Date: Thu, 29 Jan 2004 08:41:06 -0500 From: "Bridges, Scott" <ScottBridges at sc.slr.com> Subject: Spartanburg, SC "Robert Humphrey" <RobertHumphrey at ev1.net writes: >The last plant I worked in had protable emergency eye wash stations made out >of ten gallon corny kegs. I believe the kegs were made in Spartenburg >Georgia. Robert, Spartanburg is in South Carolina, not Georgia. They are our neighbors, but I didn't want you confusing us with those crackers next door... Many of the corny style kegs were produced by Spartanburg Steel. ob brewing: I'm moving next month to a new house in the area and have already scoped out a space for my brewery. She Who Must Be Obeyed has already granted my petition for the dedicated space in the garage which I guess was designed for a workshop. I haven't brewed much lately due to life's other obligations but I'm looking forward to getting back into it. I hope to be able to put some of the suggestions I've seen here in place in the new brewhouse. Scott Brewing in Columbia, SC (not Maryland, not Missouri, not District of ....) Return to table of contents
Date: Thu, 29 Jan 2004 07:59:21 -0600 From: Gary Krone <gkrone at wi.rr.com> Subject: Re: trash can bags for brewing I wouldn't even consider trash can liners for this!! Many have an insecticide on them for the obvious reasons. Can be hazardous to your health. >------------------------------ > >Date: Wed, 28 Jan 2004 08:29:05 -0500 >From: Randy Ricchi <rricchi at houghton.k12.mi.us> >Subject: trash can bags for brewing > >Yesterday's HBD had a couple of suggestions to use trash can bags as a >sanitary liner for fermentors. >I have no doubt they are sanitary, but how do you know which brands >would be food-grade? Considering their intended use, I doubt if the >manufacturers would be touting them as food-grade. > Gary Krone 7617 50th Ave Kenosha, WI 53142 gkrone at wi.rr.com (262)697-5041 Return to table of contents
Date: Thu, 29 Jan 2004 05:18:08 -0900 From: "Martin Brungard" <mabrungard at hotmail.com> Subject: Fermenter Heating I'm not surprised to see all the posts with recommendations for using a light bulb as a heat source in a fermenter chamber. Its very cheap and easy to do. Of course the light from the bulb is not an ideal by-product, but that is easily accommodated with an aluminum foil shroud. I have another simple and relatively cheap heat source. A simple heating pad is what I use. For less than $15, I have an adjustable heat source that also serves me when I overdo some lifting ;-) I just put the pad in the chamber and set it to the high setting. I keep my cooling thermostat setting at the proper temperature and let it keep the fermenter temperature correct. I usually have to turn the heating pad setting down after the fermenter has reached its target temperature so the cooling system isn't working overtime. My workshop has its temperature set at about 50F, when I'm not working out there. My well-insulated fermenter chamber works beautifully at ale temperatures with this arrangement. Throwing a heating pad in your normally "cooling-purpose" fermenter chamber is an easy addition for those cold times of the year. Martin Brungard Tallahassee, FL Return to table of contents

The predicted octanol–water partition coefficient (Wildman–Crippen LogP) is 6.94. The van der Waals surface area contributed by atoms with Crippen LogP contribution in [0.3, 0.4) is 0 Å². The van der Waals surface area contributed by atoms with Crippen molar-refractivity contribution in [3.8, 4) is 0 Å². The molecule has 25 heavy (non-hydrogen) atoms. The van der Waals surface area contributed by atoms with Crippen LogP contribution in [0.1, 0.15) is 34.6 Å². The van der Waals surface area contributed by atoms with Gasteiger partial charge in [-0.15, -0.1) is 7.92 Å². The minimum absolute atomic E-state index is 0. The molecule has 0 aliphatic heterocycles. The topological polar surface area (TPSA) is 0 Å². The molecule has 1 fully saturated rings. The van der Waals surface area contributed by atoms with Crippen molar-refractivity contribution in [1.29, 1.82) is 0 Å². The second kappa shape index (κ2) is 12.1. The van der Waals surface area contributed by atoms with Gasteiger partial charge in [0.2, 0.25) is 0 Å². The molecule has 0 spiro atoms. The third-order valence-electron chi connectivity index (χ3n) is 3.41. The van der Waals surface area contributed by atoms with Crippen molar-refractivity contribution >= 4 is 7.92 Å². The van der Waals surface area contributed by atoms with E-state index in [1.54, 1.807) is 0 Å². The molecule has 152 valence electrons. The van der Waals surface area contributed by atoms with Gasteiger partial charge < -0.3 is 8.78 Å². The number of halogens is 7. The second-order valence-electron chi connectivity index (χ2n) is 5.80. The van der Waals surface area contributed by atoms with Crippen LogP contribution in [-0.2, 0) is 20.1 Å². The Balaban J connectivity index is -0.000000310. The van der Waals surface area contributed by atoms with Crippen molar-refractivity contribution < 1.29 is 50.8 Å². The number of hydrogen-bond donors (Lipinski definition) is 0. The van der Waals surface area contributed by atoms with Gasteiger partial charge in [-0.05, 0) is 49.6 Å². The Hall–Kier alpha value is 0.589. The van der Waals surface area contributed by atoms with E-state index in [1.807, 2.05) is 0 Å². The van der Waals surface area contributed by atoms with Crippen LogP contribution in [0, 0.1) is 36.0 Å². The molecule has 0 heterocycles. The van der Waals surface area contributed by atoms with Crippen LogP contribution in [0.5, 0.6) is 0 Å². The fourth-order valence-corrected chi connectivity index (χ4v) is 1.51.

Date: Thu, 29 Jan 2004 09:45:32 -0500 (GMT-05:00) From: Jeff and/or Donna May <mayzer at earthlink.net> Subject: Lightbulb as heat source I am having the same problem with my fermenting fridge not staying warm enough to ferment ales. It is in the laundry room where it stays around 62F during the winter months. I am considering the light bulb approach with a thermostat. It works for my pump house, so it should work for my fridge. My concern is exposing the beer to light. I ferment in glass carboys and I try to prevent the beer from getting light-struck. Should I be concerned about the light bulb exposing the fermenting beer to too much light? I guess I could cover the carboy to shield it. Jeff May Mayzerbrau Wilmington NC Return to table of contents
Date: Thu, 29 Jan 2004 08:16:12 -0700 From: "Dave Draper" <david at draper.name> Subject: Quick brews Dear Friends, With regard to Michael O'Donnell's query on a quick-conditioning batch: I recommend a very straightforward British-style pub bitter. I have one in the keg now that went from brew day to tap in just over two weeks. I am at work and so don't have my notes to give you the exact recipe, but that's not really important. Use a grain bill that starts with a good, standard pale ale malt and about 20% medium crystal, and that's it-- simplicity itself. Shoot for an OG of about 1.040, and hop with any decent bittering hop for about 30 IBU, and be sure to use generous amounts of a good British finishing hop in the final ten minutes. Mine used East Kent Goldings, and the hop flavor and aroma are wonderful (and I didn't even dry-hop). I also used Nottingham dry ale yeast (I am a firm fan of this yeast for such beers). For this brew, I was shooting for something like Hook Norton, a straw- to-golden bitter that was one of my very faves when I lived in the UK lo! these many years ago. I recall Michael's aim was to have something besides his darker brews that are already on hand, so this would fit that bill as well. Hope this helps, Dave in ABQ =-=-=-=-=-=-=-=-=-=-=-=-=-=-=-=-=-=-=-=-=-=-=-=-=-=- David S. Draper, Institute of Meteoritics, Univ New Mexico David at Draper dot name Beer page: http://www.unm.edu/~draper/beer.html Return to table of contents